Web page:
Is Health Care a Human Right?

Is Health Care a Human Right?

Democrats are using the slogan “health care is a human right” to try to gain populist support for their various health care proposals. I disagree.

First, however, I fully agree that when someone is hurt or sick, as compassionate people, we need to provide some health care to anyone, regardless of whether they have health insurance or financial condition. Emergency rooms are required to provide that. [1]

And, I acknowledge that health care is neither equally accessible nor equally affordable.

But, a “human right” implies that someone is entitled to that right regardless of their own responsibility for their condition. As mentioned in my blog post The Way Forward With Health Care, many people simply do not take care of themselves, which cause health problems. For example, a disturbingly high percentage of people with Type 2 Diabetes are obese. “Studies have shown that becoming overweight is a major risk factor in developing type 2 diabetes. Today, roughly 30 percent of overweight people have the disease, and 85 percent of diabetics are overweight.” Obesity? Diabetes? We’ve been set up from the Harvard Gazette.

What Causes Type 2 Diabetes?

Type 2 diabetes is a complex illness, so it’s hard to definitively say there’s a direct cause of it. Instead, a myriad of factors can contribute to a T2D diagnosis. Lifestyle factors such as a poor high-calorie diet of processed and junk foods, obesity, high blood pressure, physical inactivity, and genetics are commonly linked to a diabetes diagnosis. However, it’s important to know type 2 diabetes is not limited to people who are obese or eat an unhealthy diet. It can affect people of all sizes and backgrounds.”

30.3 million people have diabetes, 23.1 million have been diagnosed and 7.2 million have been undiagnosed, and type 2 diabetes accounts for 90 to 95 percent of all diabetes cases.” Source: Diabetes: Causes, Risks, and Symptoms

Although there's no cure for type 2 diabetes, studies show it's possible for some people to reverse it. Through diet changes and weight loss, you may be able to reach and hold normal blood sugar levels without medication.” Source: Can You Reverse Type 2 Diabetes?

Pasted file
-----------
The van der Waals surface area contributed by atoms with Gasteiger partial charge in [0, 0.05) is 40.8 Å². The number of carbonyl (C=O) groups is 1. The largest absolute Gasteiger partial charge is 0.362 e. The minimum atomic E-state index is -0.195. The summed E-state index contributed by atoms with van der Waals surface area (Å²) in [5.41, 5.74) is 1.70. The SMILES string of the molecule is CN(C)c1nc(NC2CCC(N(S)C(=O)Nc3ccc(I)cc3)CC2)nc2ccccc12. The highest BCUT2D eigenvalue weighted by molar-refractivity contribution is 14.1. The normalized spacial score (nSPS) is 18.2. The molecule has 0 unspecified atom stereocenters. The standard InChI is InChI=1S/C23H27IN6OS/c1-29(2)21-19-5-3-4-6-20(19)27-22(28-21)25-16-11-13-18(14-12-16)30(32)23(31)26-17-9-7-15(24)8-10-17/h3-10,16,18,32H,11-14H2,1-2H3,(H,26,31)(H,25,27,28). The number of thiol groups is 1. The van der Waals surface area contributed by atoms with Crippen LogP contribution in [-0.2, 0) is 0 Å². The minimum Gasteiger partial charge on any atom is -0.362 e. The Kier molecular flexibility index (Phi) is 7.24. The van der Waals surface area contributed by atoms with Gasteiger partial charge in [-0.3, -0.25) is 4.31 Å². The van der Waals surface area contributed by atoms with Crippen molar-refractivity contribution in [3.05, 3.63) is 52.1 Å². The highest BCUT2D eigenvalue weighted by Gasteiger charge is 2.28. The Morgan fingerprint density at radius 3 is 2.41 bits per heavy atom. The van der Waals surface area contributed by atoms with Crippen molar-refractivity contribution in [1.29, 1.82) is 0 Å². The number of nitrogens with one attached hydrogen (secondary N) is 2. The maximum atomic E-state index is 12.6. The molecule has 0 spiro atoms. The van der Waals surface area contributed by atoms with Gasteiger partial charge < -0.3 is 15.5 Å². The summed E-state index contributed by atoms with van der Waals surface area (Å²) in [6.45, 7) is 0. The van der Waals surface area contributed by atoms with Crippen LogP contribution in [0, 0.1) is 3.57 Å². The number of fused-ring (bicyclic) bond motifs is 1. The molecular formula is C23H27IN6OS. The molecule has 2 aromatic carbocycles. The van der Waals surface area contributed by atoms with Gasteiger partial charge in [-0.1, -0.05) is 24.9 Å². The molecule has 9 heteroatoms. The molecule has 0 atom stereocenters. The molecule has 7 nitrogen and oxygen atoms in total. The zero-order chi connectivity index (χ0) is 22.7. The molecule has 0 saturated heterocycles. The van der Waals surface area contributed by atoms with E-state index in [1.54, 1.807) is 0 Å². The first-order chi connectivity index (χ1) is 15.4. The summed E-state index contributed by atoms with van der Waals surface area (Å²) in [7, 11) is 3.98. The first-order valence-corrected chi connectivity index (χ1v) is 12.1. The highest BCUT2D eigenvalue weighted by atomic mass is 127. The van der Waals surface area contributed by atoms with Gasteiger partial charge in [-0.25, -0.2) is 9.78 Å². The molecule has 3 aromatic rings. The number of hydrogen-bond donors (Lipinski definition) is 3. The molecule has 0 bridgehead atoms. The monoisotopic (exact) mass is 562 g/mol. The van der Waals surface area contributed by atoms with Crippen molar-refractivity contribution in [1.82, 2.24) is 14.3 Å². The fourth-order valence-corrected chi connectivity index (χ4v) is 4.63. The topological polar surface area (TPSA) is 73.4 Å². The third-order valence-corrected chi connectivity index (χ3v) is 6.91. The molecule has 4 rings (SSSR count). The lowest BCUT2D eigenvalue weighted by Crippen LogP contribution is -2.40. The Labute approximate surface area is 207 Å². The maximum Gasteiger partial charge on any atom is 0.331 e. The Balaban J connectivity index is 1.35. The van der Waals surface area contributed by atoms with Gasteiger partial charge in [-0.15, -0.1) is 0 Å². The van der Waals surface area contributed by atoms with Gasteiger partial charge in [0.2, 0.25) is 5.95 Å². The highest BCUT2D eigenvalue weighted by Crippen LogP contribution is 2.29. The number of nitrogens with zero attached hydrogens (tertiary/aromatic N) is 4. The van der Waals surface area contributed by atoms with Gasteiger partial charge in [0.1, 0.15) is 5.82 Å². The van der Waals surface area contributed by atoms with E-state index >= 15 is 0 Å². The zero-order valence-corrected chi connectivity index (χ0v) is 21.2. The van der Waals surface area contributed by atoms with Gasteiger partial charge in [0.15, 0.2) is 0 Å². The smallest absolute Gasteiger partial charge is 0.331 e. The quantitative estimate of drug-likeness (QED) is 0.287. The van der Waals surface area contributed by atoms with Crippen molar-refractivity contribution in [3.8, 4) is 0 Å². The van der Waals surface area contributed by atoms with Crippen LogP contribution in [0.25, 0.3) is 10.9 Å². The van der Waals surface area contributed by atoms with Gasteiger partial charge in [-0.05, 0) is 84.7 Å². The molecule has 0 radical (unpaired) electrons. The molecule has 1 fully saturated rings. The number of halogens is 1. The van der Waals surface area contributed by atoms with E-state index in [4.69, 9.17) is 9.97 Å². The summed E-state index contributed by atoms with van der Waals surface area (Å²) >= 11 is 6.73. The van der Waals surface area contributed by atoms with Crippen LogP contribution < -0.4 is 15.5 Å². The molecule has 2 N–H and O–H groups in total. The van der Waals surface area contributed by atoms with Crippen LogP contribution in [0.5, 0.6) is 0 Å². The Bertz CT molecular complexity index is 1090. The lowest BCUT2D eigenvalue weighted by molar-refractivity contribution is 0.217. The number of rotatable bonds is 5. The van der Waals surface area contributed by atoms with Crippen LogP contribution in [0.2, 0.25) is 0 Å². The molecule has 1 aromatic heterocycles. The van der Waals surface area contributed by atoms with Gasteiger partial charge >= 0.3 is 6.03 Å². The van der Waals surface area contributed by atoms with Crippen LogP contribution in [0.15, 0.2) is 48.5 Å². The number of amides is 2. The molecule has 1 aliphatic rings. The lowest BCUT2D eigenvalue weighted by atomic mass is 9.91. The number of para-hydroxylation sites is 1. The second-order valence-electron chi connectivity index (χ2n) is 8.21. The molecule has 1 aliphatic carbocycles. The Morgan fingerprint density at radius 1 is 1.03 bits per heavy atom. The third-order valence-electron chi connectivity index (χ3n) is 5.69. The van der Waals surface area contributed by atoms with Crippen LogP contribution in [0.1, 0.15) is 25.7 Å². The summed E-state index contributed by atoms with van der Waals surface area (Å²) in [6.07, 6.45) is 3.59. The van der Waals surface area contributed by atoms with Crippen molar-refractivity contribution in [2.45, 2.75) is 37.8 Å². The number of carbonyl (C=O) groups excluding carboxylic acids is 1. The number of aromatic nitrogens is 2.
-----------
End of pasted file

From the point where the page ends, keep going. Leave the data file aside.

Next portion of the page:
Or, take the case of lung cancer and smoking. “It has been estimated that active smoking is responsible for close to 90 percent of lung cancer cases …” Lung Cancer Fact Sheet | American Lung Association

It is a fair question to ask, “To what extent should people be accountable to their results? To what extent should the rest of society shoulder the burden of the increased health care costs caused by self-destructive behavior?”

With most “rights” there are accompanying “responsibilities”. When the slogan of “health care is a human right” it implies that health care is an entitlement which one gets simply for being human. That is not fair to those who do take care of themselves.

This slogan completely avoids the question of “To what extent of health care is one entitled?” Does this mean to the minimal extent one is entitled to in an emergency room? If so, Americans are already entitled to that. (and illegal aliens (oh, yea, “undocumented persons”) as well, as the emergency rooms cannot ask). If beyond that, how far? Treatment that would extend life an hour? A day? A month? A year? Five years? Who is to know how long a treatment will extend life?

Does the “human right” include Lasik eye surgery (or progressive photochromic “transition” lenses) or merely basic eye glasses? Braces for teeth or simply pulling teeth with severe cavities?

And what about the cost of this new “human right”? Who will pay for it? How much will it cost above what we bear now? How will the extra taxes be raised?

If everybody had equal access to every possible medical procedure or intervention, how would that increased demand be supplied? If there were inadequate supply of health care providers to meet the demand, how would that limited supply be allocated?

In short, I believe we can be a compassionate people, but we also need to hold people more accountable for their own results. Slogans are catchy in politics, but are not solutions to real problems.

Note:
[1] EMTALA (Emergency Medical Treatment and Labor Act) EMTALA was enacted by Congress in 1986 as part of the Consolidated Omnibus Budget Reconciliation Act (COBRA) of 1985 (42 U.S.C. §1395dd). EMTALA requires hospital emergency departments to
1.      Provide a medical screening examination to determine whether an emergency medical condition exists, regardless of health insurance status or ability to pay, and without delay to inquire about methods of payment or insurance coverage to any individual who comes and requests examination or treatment of a medical condition
  1. If an emergency medical condition exists, provide treatment until the emergency medical condition is resolved or stabilized. If the hospital does not have the capability to stabilize the emergency medical condition, an "appropriate" transfer to another hospital must occur.
  2. Hospitals with specialized capabilities are obligated to accept transfers from hospitals who lack the capability to treat unstable emergency medical conditions.
    Source: EMTALA (Emergency Medical Treatment And Labor Act) by the American College of Emergency Physicians.

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